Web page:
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Memory of great Lions past stirs coaches

NZ Newswire logoNZ Newswire 22/06/2017 Angelo Risso

Steve Hansen was 12 years old when the British and Irish Lions conquered New Zealand in 1971, Warren Gatland, not yet eight.

But the victorious tour - and the indelible legacy of Barry John and company on the Shaky Isles - remains with both Kiwi coaches to this day, as their All Blacks and Lions troops prepare for Saturday's Test battle.

The Mosgiel-born Hansen attended his first ever Test match at Carisbrook in June 1971, where the Lions trumped the Kiwis 9-3 in the first of a four-Test series they went on to win 2-1 with one draw.

Standing on the fence, he recalled hearing the players' on-field banter - particularly one exchange between Sandy Carmichael and Colin Meads.

"It was awesome because I was right up by the fence and I overheard Carmichael say to Colin Meads, `How do you like that scrummaging, boy?' Anyway, Meads just said, `Yeah not too bad but we've just scored a try'," Hansen said.

"My sense of humour enjoyed that.

"I thought, 'Wow, these guys actually talk to each other on the park."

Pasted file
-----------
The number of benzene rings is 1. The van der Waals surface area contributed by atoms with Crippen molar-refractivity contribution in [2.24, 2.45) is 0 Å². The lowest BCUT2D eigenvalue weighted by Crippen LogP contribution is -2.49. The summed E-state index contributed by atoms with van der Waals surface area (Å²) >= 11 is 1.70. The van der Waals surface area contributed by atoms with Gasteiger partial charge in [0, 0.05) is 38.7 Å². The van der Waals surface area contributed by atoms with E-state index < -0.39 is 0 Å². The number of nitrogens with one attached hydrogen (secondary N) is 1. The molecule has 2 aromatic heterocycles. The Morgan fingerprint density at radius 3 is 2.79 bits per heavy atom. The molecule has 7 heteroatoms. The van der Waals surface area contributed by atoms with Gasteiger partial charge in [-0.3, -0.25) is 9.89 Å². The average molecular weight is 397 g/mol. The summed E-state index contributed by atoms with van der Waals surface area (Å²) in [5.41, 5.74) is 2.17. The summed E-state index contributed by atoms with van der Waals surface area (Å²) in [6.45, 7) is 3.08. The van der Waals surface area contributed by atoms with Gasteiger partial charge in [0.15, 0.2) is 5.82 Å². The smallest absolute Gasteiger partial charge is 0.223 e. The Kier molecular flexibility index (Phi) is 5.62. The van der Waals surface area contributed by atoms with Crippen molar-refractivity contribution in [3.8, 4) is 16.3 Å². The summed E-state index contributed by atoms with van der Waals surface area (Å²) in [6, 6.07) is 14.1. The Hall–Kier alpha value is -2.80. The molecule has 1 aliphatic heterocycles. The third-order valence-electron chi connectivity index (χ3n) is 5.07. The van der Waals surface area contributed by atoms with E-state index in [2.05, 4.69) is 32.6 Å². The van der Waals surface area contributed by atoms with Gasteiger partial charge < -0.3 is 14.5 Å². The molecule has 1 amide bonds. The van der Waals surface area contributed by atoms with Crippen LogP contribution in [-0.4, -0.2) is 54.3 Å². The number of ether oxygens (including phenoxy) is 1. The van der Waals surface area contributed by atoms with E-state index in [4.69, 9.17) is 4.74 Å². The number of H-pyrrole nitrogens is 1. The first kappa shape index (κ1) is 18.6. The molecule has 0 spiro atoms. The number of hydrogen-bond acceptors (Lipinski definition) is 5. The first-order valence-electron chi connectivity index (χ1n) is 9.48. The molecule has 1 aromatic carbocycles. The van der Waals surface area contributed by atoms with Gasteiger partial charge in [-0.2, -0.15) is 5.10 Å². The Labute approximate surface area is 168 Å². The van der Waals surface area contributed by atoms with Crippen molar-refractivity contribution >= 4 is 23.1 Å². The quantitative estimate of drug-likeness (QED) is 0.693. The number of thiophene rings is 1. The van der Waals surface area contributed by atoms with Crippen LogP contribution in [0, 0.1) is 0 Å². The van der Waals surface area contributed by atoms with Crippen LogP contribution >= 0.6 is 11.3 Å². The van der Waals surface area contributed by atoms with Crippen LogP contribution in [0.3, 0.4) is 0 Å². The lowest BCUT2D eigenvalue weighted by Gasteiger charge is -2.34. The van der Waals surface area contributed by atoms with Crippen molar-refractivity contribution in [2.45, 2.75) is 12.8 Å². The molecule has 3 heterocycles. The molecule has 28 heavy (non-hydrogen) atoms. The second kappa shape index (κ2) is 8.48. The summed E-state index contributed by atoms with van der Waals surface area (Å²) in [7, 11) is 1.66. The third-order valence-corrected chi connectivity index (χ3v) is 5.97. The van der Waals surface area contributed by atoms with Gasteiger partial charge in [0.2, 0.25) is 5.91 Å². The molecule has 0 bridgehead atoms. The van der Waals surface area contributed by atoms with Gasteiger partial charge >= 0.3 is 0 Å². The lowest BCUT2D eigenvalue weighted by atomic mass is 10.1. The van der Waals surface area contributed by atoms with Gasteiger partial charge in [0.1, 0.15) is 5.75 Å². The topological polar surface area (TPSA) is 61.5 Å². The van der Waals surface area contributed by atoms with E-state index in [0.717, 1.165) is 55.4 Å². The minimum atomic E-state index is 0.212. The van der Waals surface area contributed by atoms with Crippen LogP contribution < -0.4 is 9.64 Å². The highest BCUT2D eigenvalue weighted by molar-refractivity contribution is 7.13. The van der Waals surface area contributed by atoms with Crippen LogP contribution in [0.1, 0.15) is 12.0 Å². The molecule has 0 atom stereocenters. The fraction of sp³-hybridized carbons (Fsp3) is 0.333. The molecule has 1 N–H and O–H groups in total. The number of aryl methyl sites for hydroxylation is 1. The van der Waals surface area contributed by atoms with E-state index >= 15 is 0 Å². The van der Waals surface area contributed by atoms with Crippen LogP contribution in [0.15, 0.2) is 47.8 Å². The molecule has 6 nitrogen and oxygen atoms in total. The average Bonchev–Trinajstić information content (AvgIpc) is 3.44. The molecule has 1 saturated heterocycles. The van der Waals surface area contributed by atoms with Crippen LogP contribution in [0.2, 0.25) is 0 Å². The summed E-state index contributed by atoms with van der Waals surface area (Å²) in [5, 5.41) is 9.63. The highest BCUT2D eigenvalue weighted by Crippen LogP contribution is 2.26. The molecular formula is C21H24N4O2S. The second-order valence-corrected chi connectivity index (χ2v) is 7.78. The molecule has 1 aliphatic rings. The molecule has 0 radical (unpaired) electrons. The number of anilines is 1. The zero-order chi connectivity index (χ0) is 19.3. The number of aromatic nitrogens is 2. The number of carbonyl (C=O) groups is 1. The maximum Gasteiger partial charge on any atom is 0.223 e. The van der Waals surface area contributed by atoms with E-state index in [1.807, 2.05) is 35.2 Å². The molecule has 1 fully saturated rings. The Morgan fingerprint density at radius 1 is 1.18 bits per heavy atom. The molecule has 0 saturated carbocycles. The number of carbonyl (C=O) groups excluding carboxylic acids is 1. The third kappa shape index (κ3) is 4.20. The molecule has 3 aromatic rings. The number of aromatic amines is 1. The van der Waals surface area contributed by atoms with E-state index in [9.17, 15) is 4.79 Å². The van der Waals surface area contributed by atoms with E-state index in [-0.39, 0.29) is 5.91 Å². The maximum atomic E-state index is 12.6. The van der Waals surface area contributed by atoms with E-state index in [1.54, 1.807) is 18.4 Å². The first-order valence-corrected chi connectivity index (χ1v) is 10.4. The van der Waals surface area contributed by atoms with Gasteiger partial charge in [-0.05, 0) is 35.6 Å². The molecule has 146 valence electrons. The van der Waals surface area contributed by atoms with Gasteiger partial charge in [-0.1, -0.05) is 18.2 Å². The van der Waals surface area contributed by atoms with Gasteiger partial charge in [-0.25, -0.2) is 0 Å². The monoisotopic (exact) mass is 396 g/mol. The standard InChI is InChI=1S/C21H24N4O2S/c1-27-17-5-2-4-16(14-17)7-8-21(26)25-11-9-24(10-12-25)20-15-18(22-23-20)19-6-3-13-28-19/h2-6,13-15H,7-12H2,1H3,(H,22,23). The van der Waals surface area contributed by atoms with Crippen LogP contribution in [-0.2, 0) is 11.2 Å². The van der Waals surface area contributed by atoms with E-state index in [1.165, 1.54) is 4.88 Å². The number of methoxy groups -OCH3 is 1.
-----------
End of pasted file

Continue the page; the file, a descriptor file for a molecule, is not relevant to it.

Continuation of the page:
As it turns out, Hansen's memory is hazy. Carmichael didn't play in the first Test at Carisbrook, having been beaten to a pulp by Canterbury the week before and Meads' All Blacks didn't score a try on that day.

Nevertheless, Hansen's point remains - Lions tours and the sheer novelty of a touring rugby side linger in the memory.

It's unclear if Gatland went along to the Lions' 35-14 win over Waikato in May 1971. But he was certainly present 22 years later, dotting down for a try as the Mooloo men crushed the tourists 38-10 in Hamilton.

That 1971 tour was Gatland's first taste of overseas rugby, in a career that has taken him from New Zealand to the British Isles.

"I thought rugby was invented in New Zealand when I was growing up and I thought the All Blacks could never be beaten," Gatland said.

"It did have an impact on me."

Hansen has spent parts of this week drilling his troops on the Lions' history in New Zealand - "the good, the bad and the ugly," as he phrased it.

Playing the Test selection was a once-in-a-career proposition.

"The past is important, it helps shape the future," Hansen said.

"You look at the (provincial Barbarians) who played in that very first game, from the lesser teams, made up from the non-franchise teams. What a great opportunity - they loved it (and) that'll excite them to go to higher levels.

"That's what this Lions tour does for our rugby."

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